Joshua Pace, CEO of Trust Company of America, a $15 billion custodian, is relishing the way the larger custodians have migrated deeper into the retail space with various forms of advice and digital-platform services.
“For those of us outside the big four, it's really a good place to be because this subset is growing rapidly,” he said. “The big -box custodians have become hypercompetitive with the RIA marketplace. Your custodian could have a robo-platform beating you down on price, while also offering financial planning and packaged portfolio solutions.”
“What we're seeing is almost a violent reaction to the paradigm shift of custodians going after end clients,” Mr. Pace said. “If an end client calls into us, we direct them back to the adviser, because our wagon is hitched to the adviser and there is no home here for the end client.”
“I could cut a deal with any custodian and probably save a few bucks on transaction costs, but it's just not worth it to me,” said Carl von dem Bussche, owner of Financial Guidance Group Inc.
Mr. von dem Bussche, who has $94 million under management, has custodied with both Schwab and TD in the past, but since 2003 he has worked exclusively with Shareholders Service Group.
“They're small enough where you get good service, and I really like the culture of the firm,” he said. “When we went fee-only in 1995, Schwab was my first custodian, but they're basically in the retail business now. You never have to worry about that with Shareholders Service.”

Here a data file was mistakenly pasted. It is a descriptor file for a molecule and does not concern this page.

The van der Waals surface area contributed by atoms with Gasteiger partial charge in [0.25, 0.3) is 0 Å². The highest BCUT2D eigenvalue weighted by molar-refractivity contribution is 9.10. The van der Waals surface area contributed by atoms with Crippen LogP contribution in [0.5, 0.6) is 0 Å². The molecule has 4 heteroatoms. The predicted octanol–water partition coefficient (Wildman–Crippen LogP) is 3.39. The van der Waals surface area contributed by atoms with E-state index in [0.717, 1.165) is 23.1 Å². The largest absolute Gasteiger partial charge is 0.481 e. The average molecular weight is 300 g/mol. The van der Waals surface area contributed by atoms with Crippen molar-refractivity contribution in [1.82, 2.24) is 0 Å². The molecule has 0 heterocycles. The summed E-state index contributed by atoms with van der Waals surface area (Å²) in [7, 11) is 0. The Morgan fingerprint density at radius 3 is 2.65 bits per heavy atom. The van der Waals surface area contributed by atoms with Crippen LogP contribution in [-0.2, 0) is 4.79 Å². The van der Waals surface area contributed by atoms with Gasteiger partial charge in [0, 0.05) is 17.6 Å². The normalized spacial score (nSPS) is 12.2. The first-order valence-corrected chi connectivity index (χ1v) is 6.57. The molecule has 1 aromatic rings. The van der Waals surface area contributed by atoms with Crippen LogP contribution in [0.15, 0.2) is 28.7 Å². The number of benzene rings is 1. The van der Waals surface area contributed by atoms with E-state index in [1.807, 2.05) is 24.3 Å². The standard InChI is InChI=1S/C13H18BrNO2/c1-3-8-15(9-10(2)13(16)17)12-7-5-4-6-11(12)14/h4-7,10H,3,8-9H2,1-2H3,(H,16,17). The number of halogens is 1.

In response to that kind of criticism, Schwab spokesman Rob Farmer suggested the competitive factor can be blown out of proportion.
“When considering the merits of the best custody platform for their clients, we believe most advisers make their decisions based on which custodian offers the depth and breadth of services that will best enable them to run their businesses,” he said.
Along those same lines, TD Ameritrade spokesman Joseph Giannone stressed an almost collegial relationship between custodians and RIAs, despite the competition.
“For those investors who want the ongoing, personalized advice of a professional adviser, we refer them to an independent RIA,” he said. He added that TD refers between $25 billion and $30 billion in client assets annually to its RIAs.
“I don't think the big custodians worry about the second-tier firms at all,” Mr. Kitces added. “The reality is that they're literally one to two orders of magnitude smaller. Schwab literally has more than 100 times the adviser asset base of any of the second-tier custodians, and grows more in a single year than some others have in total cumulative assets.”
There's no doubt that Schwab Advisor Services' industry-leading $1.3 trillion in custody assets represents an impressive advantage over the average $15-billion second-tier custodian, but size doesn't always seal the deal when it comes to RIAs.